Abstract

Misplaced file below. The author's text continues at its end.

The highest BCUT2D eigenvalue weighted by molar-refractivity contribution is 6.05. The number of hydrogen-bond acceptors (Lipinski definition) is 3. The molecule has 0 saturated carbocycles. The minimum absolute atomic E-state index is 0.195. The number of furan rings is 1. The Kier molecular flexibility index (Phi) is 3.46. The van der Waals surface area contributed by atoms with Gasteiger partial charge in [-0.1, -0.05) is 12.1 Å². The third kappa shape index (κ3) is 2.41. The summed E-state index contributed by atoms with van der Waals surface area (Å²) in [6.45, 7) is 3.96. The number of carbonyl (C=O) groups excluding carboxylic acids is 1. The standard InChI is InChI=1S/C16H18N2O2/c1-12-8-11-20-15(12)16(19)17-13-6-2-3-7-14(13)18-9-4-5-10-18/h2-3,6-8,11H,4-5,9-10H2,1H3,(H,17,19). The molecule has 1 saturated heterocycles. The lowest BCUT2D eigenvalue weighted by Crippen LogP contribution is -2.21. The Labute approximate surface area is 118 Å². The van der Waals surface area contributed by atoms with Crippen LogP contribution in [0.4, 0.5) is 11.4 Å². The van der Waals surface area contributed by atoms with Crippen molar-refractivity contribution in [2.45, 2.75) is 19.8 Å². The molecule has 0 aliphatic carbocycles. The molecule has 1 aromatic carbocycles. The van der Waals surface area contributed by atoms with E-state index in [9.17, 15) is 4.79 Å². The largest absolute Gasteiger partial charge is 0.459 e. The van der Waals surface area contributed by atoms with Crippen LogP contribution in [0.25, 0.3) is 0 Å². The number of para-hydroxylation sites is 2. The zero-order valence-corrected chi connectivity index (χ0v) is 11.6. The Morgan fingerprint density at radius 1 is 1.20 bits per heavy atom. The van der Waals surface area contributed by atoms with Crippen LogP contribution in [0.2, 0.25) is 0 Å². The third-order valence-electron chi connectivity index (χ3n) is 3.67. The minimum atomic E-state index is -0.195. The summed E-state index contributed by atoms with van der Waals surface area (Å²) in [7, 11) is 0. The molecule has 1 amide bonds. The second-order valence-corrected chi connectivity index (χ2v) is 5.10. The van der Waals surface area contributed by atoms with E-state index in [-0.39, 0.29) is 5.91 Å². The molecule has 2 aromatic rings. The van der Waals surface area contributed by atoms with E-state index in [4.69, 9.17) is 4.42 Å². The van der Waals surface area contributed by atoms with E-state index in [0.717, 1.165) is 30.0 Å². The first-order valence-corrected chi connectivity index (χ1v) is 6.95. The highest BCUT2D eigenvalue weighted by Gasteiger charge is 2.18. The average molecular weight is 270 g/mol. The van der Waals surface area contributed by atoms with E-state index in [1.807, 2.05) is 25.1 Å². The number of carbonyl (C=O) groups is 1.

Previous hypotheses for the absence of current ripples in coarse sands and for the stability of lower stage plane beds are critically reviewed and refuted. It is proposed that the lower stage plane bed remains stable and does not ripple because flow separation over bed defects is inhibited by the enhanced vertical mixing of boundary layer fluid over transitional to rough boundaries. This vertical mixing neutralises the increased static pressure over bed defects and prevents separation and re-attachment so that the defects are unable to amplify and propagate downstream. Eventually, as flow strength is increased, larger defects advance as bar bedforms which are regarded as kinematic waves. Further increases of flow strength give rise to dune bedforms related to effective flow re-attachment from pre-existing bar crests and whose downstream repeat distances are controlled by the magnitude of burst events occupying the whole turbulent boundary layer.

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